If so, it might eventually start to affect me, too. Indirectly, sure, but that's more than it ever has before. I've never smoked a joint in my life. I've only seen one once, and that was 30 years ago. I barely drink, I don't smoke, and I don't like coffee. When it comes to mood altering substances, I live the life of a monk. I never really cared much if marijuana was legal or not.
But if a war is breaking out over the stuff, I figured maybe I should start looking at the evidence on whether marijuana prohibition is worth it. Not the spin from the drug czar at one end or the hemp hucksters at the other. Just the facts, as best as I could figure them out. So I did. Here's what I found.
In 1972, the report of the National Commission on Marihuana and Drug Abuse urged that possession of marijuana for personal use be decriminalized. A small wave of states followed this recommendation, but most refused; in Washington, President Carter called for eliminating penalties for small-time possession, but Congress stonewalled. And that's the way things have stayed since the late '70s. Some states have decriminalized, most haven't, and possession is still a criminal offense under federal law. So how has that worked out?
I won't give away the ending just yet, but one thing to know is this: On virtually every subject related to cannabis (an inclusive term that refers to both the sativa and indica varieties of the marijuana plant, as well as hashish, bhang, and other derivatives), the evidence is ambiguous. Sometimes even mysterious. So let's start with the obvious question.
DOES DECRIMINALIZING CANNABIS HAVE ANY EFFECT AT ALL? It's remarkably hard to tell—in part because drug use is faddish. Cannabis use among teens in the United States, for example, went down sharply in the '80s, bounced back in the early '90s, and has declined moderately since. Nobody really knows why.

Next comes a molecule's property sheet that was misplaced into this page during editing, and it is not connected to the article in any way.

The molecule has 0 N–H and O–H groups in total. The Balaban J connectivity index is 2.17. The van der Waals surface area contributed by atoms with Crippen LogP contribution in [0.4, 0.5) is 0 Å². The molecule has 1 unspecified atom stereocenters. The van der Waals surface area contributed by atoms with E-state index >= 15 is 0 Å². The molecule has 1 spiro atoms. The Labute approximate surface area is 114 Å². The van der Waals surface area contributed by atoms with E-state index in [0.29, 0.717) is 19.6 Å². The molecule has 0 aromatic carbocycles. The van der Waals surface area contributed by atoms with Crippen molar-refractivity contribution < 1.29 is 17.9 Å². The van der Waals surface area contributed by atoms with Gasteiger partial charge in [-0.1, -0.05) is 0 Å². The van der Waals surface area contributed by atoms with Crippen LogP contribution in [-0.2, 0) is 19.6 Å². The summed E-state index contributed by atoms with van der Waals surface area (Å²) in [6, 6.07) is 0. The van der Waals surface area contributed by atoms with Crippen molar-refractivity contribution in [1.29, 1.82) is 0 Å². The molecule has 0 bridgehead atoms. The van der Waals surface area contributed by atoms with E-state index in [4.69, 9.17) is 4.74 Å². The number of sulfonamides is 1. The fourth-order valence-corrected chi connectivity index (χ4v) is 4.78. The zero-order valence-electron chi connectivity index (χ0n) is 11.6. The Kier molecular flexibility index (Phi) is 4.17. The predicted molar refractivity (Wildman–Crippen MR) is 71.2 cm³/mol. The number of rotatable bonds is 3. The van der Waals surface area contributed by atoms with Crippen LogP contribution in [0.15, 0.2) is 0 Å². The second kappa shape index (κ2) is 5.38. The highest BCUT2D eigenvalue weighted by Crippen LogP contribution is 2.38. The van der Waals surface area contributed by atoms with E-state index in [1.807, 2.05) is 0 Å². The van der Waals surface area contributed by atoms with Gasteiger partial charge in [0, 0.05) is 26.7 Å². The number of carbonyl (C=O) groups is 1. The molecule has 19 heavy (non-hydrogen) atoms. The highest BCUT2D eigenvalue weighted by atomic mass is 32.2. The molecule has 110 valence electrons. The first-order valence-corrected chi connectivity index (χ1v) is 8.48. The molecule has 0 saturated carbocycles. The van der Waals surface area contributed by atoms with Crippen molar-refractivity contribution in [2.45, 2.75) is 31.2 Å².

We do, however, have studies that compare rates of cannabis use in states that have decriminalized vs. states that haven't. And the somewhat surprising conclusion, in the words of Robert MacCoun, a professor of law and public policy at the University of California-Berkeley, is simple: "Most of the evidence suggests that decriminalization has no effect."
But decriminalization is not legalization. In places that have decriminalized, simple possession is still illegal; it's just treated as an administrative offense, like a traffic ticket. And production and distribution remain felonies. What would happen if cannabis use were fully legalized?
No country has ever done this, so we don't know. The closest example is the Netherlands, where possession and sale of small amounts of marijuana is de facto legal in the famous coffeehouses. MacCoun and a colleague, Peter Reuter of the University of Maryland, have studied the Dutch experience and concluded that while legalization at first had little effect, once the coffeehouses began advertising and promoting themselves more aggressively in the 1980s, cannabis use more than doubled in a decade. Then again, cannabis use in Europe has gone up and down in waves, and some of the Dutch increase (as well as a later decrease, which followed a tightening of the coffeehouse laws in the mid-'90s) may have simply been part of those larger waves.